Plaintiff testified that she suffered from anxiety and mood swings. (Tr. 39-41) Although she had seen a psychiatrist in the past, she was not receiving treatment from a mental health professional at the time of the hearing. (Tr. 39-40)

         In regard to her psychological symptoms, Plaintiff described an incident at the bindery when, after receiving criticism from a supervisor, she "walked out" of the job and "cried all day." (Tr. 39) In response to the ALJ's question regarding her anxiety, Plaintiff responded: "...I just don't take things like I used to... .[I]t's hard for me to work with some people and stuff. If I don't take the medicine that I'm on now - I mean, my son can even tell it when I don't take it." (Tr. 40) In regard to her mood swings, Plaintiff explained: "I'll be talking to my son or someone and I'll be all right and then sometimes they'll say something and I'll just like that, go off on them or I'll get upset and walk away." (Tr. 42) Plaintiff stated that her medications did not cause side effects. (Tr. 41)

         Plaintiff testified that, on a typical day, "I really stay at home and I clean my house, do the laundry, cook a meal." (Tr. 41-42) On nice days, Plaintiff would go outside "and mope around and do things, pick up little things and stuff." (Tr. 42) Plaintiff spent most of her time at home because her "vehicle has been broke [sic] down[.]" (Tr. 41) Plaintiff testified that she had not drunk alcohol in two or three years. (Tr. 42)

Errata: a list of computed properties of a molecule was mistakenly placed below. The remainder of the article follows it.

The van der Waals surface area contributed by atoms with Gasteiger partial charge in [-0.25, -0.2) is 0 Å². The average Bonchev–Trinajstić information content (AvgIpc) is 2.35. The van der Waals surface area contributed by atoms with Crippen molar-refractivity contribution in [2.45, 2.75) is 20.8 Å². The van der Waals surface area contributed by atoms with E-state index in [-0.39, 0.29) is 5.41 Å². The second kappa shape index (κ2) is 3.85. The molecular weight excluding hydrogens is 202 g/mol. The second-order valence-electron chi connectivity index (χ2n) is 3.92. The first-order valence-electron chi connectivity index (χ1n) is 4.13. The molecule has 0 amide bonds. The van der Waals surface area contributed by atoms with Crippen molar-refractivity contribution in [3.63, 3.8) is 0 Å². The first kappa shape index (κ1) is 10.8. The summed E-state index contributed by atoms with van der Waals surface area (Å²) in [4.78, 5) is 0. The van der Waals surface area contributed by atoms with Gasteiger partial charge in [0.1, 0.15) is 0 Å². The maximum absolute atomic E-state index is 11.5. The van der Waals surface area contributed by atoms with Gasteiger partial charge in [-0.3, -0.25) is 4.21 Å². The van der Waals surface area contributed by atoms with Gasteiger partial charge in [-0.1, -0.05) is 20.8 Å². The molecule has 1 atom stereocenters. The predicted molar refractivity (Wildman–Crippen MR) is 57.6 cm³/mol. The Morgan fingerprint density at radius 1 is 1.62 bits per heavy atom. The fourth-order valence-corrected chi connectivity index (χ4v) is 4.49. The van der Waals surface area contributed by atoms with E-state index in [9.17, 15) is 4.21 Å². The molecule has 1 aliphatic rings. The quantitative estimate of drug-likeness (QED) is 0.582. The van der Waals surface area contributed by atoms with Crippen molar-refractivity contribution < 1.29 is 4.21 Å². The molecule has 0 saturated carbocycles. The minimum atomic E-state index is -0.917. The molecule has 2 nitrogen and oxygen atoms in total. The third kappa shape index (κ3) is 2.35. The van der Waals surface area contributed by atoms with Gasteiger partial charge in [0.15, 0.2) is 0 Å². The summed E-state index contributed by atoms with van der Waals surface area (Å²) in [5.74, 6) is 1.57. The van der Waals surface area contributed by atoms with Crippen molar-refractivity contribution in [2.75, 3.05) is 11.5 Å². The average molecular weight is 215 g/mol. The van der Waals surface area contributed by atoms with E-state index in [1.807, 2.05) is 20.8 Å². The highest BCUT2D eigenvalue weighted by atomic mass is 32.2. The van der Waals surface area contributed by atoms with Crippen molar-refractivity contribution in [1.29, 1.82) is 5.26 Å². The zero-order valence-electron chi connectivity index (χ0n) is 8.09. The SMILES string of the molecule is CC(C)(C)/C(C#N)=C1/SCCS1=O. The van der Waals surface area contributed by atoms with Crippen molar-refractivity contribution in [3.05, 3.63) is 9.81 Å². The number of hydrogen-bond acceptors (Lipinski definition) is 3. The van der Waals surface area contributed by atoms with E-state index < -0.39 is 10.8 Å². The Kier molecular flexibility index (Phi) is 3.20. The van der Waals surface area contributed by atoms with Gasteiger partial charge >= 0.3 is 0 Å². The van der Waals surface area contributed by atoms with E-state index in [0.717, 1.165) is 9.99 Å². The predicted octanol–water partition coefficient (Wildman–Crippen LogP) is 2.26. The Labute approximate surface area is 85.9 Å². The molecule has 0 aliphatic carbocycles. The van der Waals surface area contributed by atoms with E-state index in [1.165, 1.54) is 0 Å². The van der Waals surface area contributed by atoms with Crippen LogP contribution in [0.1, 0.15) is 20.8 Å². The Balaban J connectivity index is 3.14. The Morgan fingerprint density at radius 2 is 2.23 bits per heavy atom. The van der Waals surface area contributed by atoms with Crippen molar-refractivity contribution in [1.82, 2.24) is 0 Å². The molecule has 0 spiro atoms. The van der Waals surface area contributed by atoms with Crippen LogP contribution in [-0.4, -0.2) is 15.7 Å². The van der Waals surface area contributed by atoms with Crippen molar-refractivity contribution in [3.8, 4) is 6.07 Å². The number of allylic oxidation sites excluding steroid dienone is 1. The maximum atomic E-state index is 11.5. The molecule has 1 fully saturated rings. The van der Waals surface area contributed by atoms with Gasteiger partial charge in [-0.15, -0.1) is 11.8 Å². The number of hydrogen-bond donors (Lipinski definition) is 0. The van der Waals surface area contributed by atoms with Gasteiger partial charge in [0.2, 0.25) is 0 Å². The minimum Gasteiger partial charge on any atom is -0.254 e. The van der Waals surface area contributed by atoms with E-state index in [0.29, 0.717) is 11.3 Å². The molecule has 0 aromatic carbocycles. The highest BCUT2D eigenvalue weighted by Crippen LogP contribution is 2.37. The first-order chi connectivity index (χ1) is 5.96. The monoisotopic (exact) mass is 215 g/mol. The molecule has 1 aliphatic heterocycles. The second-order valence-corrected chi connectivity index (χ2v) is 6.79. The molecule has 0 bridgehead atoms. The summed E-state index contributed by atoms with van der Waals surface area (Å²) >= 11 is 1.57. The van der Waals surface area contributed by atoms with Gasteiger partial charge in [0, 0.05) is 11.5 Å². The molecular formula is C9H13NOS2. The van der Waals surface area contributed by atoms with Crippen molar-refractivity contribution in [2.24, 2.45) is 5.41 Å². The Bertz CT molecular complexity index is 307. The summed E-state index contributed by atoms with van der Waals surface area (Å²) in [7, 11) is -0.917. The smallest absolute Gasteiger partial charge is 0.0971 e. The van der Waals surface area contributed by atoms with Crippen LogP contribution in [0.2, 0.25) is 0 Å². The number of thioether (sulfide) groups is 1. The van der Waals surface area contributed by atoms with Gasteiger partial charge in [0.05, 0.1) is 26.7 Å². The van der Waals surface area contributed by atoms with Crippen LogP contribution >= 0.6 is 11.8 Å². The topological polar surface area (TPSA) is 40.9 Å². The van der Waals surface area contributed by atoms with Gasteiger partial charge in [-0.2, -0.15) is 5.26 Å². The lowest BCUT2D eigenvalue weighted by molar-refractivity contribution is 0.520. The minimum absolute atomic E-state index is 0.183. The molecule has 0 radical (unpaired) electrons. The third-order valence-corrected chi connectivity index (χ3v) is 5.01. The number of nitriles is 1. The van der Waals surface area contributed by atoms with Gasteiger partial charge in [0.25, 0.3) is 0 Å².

When the ALJ asked why she could not work as a night clerk at a hotel, Plaintiff responded, "I don't want to work at night. I don't want to work as being a clerk or any of that." (Tr. 41) Plaintiff stated she "tried working one time in a station thing and I didn't like it... .that was the ...first and the last night I worked there." (Id.) When the ALJ asked Plaintiff whether she could work in a hotel cleaning rooms by herself, Plaintiff said she would not want to work alone because there is "too much meanness going on in the world," but she was willing to work in housekeeping. Id.

         A vocational expert testified that Plaintiffs previous work as a bindery machinery feeder was "unskilled" and "light," and that her previous work as personal attendant was "semi-skilled" and "light." (Tr. 44) The ALJ asked the vocational expert to consider a hypothetical individual with the same age, education, and past relevant work as Plaintiff, who was able to perform medium work with the following limitations: